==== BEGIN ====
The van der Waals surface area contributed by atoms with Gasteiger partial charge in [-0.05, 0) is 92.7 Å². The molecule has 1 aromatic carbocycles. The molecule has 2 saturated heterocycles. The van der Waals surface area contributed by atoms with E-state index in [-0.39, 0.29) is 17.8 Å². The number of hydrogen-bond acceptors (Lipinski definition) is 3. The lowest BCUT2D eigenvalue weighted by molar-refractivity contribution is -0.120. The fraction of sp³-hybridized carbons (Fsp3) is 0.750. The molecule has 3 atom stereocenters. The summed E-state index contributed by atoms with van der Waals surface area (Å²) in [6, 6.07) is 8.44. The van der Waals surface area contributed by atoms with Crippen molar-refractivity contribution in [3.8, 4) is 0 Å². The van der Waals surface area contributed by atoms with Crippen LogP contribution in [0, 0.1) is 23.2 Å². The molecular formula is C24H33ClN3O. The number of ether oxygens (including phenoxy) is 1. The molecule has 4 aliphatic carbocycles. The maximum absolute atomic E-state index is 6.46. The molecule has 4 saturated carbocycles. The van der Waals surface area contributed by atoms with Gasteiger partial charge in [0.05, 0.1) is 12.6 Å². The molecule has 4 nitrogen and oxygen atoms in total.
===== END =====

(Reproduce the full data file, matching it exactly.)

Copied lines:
The van der Waals surface area contributed by atoms with Gasteiger partial charge in [-0.05, 0) is 92.7 Å². The molecule has 1 aromatic carbocycles. The molecule has 2 saturated heterocycles. The van der Waals surface area contributed by atoms with E-state index in [-0.39, 0.29) is 17.8 Å². The number of hydrogen-bond acceptors (Lipinski definition) is 3. The lowest BCUT2D eigenvalue weighted by molar-refractivity contribution is -0.120. The fraction of sp³-hybridized carbons (Fsp3) is 0.750. The molecule has 3 atom stereocenters. The summed E-state index contributed by atoms with van der Waals surface area (Å²) in [6, 6.07) is 8.44. The van der Waals surface area contributed by atoms with Crippen molar-refractivity contribution in [3.8, 4) is 0 Å². The van der Waals surface area contributed by atoms with Crippen LogP contribution in [0, 0.1) is 23.2 Å². The molecular formula is C24H33ClN3O. The number of ether oxygens (including phenoxy) is 1. The molecule has 4 aliphatic carbocycles. The maximum absolute atomic E-state index is 6.46. The molecule has 4 saturated carbocycles. The van der Waals surface area contributed by atoms with Gasteiger partial charge in [0.05, 0.1) is 12.6 Å². The molecule has 4 nitrogen and oxygen atoms in total.